Of all the questions and comments we get on the Free Grant Community, home repairs are one of the most frequent topics. So you are not alone! If you are a senior on a fixed income, a single parent with more needs than resources or someone struggling through a tough economic situation, you may be in need of money for home repairs or emergency assistance with your heating or cooling system.
Surviving from paycheck to paycheck (or social security check)? Repair costs may be beyond reach. Maybe banks won't give you the time of day about a loan and the “quick cash loans” advertised would only put you deeper in trouble.
Fortunately some Home Repair Grants, Loans and Programs are available through the federal government, state agencies, public utilities, private foundations and other non-profit agencies.
We can help you sort through resources if you're already a homeowner. If you're trying to buy a home that needs repairs you may be able to apply for a special loan through Housing and Urban Development (HUD). This is called a 203(k) loan and it allows you to include the cost of required repairs in the mortgage you taking out, thus making it easier both to pay for those repairs and to qualify for a mortgage.
The resources below pertain mainly to homeowners. Separate opportunities are provided for maintaining historic buildings you do not occupy.
The programs and opportunities discussed below are related to your own home. If you are seeking grants to help maintain and/or preserve a historical building or buildings, see Grants for Historical Buildings. If you don't qualify for the programs described below or if they are not enough to meet your needs, check out other resources in our article I Need Help.
Public Utilities: While help is available many people are totally unaware of what is out there. Before you tackle government websites and interviews with local agencies, one place to start is with your local utility company. Many of them offer grants for making repairs to your home, specifically tied to replacing or upgrading appliances which are not energy-efficient and getting rid of older windows that do a poor job protecting your home from outside temperatures. In addition, a federal program called the Low-Income Home Energy Assistance Program (LIHEAP) was created to assist low-income households with their utility bills. It conducts this program throughout the U.S. and you can simply do a web search or check your phone book to find the nearest office or central phone number to call for assistance.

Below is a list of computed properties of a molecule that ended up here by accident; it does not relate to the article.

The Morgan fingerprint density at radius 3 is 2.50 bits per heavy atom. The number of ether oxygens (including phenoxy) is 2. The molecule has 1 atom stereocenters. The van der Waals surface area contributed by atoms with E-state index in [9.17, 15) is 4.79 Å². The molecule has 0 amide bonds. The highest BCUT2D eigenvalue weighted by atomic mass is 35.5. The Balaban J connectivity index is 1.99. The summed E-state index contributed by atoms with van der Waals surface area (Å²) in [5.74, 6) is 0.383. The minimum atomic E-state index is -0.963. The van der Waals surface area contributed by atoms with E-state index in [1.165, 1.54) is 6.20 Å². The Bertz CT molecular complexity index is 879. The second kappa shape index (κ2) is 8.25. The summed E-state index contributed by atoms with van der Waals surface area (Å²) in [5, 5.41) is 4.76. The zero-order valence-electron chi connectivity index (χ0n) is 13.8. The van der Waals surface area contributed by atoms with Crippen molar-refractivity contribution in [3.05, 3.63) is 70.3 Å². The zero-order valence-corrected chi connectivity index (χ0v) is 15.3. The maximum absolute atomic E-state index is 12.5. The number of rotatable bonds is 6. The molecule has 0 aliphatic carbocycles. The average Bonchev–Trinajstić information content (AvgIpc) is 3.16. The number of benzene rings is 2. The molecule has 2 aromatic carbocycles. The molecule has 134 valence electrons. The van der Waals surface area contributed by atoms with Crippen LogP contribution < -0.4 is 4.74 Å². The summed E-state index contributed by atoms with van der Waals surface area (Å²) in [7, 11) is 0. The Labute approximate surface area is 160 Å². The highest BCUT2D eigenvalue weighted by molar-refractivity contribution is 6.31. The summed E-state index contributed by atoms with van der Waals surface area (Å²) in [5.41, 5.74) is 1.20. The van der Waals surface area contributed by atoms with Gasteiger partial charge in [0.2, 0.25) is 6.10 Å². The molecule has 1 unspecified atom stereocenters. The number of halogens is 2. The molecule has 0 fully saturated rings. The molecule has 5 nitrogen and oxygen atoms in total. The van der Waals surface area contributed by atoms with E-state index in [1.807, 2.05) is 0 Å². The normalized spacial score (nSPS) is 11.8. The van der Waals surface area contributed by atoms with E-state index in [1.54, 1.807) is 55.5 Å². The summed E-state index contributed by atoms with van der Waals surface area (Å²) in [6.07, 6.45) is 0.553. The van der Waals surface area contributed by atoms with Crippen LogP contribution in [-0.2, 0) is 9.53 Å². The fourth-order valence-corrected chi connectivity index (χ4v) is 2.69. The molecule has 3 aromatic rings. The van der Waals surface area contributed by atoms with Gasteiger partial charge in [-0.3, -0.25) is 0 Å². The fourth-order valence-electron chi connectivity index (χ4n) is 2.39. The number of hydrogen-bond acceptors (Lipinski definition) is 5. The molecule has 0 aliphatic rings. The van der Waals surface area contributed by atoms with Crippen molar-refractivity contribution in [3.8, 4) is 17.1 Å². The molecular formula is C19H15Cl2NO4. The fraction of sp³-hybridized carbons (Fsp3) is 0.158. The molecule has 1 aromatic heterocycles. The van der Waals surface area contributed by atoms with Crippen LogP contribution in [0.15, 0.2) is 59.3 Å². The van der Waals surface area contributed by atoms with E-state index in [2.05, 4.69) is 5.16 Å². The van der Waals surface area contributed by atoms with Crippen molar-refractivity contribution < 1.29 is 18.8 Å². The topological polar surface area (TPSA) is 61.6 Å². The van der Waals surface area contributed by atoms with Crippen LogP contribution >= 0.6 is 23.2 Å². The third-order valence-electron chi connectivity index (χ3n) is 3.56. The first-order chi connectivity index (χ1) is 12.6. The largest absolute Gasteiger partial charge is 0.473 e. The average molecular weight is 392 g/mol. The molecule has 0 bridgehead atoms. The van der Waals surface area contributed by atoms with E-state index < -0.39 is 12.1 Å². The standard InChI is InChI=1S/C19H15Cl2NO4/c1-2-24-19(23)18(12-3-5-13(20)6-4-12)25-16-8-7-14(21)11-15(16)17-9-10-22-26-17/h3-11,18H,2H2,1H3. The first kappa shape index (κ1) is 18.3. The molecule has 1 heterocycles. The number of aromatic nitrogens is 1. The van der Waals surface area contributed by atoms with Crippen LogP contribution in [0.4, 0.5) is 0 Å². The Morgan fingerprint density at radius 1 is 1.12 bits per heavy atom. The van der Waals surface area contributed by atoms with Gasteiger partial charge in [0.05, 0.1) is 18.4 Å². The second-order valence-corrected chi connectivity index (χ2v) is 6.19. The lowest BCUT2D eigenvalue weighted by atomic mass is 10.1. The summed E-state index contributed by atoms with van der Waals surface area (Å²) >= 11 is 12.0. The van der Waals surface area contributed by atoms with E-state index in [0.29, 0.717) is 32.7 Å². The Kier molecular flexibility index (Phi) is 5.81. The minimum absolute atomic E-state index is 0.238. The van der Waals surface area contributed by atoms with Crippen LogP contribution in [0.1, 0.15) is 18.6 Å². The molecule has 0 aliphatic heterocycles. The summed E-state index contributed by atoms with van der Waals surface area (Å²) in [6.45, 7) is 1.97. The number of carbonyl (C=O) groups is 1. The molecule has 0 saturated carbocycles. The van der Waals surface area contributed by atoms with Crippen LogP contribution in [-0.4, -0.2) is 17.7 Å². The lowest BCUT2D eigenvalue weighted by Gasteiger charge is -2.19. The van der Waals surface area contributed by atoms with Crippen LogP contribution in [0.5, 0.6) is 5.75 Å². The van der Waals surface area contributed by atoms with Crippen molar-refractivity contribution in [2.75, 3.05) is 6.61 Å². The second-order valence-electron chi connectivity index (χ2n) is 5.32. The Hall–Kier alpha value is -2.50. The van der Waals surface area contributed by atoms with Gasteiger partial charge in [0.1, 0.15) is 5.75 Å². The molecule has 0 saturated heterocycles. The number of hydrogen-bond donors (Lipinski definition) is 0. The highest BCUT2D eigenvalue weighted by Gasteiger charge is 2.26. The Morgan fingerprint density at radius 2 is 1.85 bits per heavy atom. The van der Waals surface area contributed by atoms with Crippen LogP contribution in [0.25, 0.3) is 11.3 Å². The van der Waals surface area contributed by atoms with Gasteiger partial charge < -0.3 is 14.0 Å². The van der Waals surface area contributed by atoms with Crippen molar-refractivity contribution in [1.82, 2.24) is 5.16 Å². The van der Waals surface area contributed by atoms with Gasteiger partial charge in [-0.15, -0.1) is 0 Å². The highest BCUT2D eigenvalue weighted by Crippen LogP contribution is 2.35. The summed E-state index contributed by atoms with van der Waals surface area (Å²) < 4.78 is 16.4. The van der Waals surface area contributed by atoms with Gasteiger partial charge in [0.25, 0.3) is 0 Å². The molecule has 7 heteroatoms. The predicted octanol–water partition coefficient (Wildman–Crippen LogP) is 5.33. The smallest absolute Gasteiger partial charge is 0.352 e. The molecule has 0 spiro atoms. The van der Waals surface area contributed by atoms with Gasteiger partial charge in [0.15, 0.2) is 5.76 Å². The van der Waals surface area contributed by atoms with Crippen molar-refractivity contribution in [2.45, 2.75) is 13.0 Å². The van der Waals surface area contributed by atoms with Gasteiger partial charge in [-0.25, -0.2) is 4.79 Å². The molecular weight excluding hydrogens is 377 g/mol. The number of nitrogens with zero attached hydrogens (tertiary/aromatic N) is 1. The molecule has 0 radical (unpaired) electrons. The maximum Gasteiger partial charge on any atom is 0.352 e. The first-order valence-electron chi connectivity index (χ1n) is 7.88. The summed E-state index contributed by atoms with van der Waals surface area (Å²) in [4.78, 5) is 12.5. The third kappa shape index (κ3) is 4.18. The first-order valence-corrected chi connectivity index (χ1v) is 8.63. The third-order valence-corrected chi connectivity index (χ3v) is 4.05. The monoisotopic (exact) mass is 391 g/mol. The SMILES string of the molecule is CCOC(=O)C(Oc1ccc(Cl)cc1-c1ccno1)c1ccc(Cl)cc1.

HUD/FHA at the Local Level: The next local place to look is at your state's housing agencies. A web search, this time using the terms “Housing Agency” and your state’s name, will provide contact information for the agency nearest you. These folks have counselors trained to help you at little or no cost, and they deal both with the homeless and with those working to get by on lower than average incomes. You can find more information about the federal government’s Housing and Urban Development (HUD) programs and how to find an office near you in our article about Government Grants To Purchase A Home. When you make your first contact, be sure to ask questions about what is available and what the requirements for eligibility are so you know whether you should spend time making an application.
Some of the “grants” for home repairs are actually low interest loans. If you can afford to make the payment on the small loans then you should probably go for them as they will be subsidized and have lower interest rates than you will find elsewhere. Within your state, check for Home Rehabilitation and Repair programs. These programs are made to help people with repair jobs which will bring their homes up to local housing standards and/or upgrade the home’s comfort or safety. Typically to be eligible you must have an income that is lower than 80% of the average income in your area.
The U. S. Department of Agriculture’s Rural Development Program offers programs and assistance for seniors (over 62 years of age) who live in very rural areas. These are called Rural Repair and Rehabilitation Loans and Grants. These are aimed at very low income households who need to make repairs for health and safety reasons. The maximum amount for a loan is $20,000 and for a grant, $7500. There are other requirements and restrictions which are spelled out quite succinctly on the USDA Rural Development website.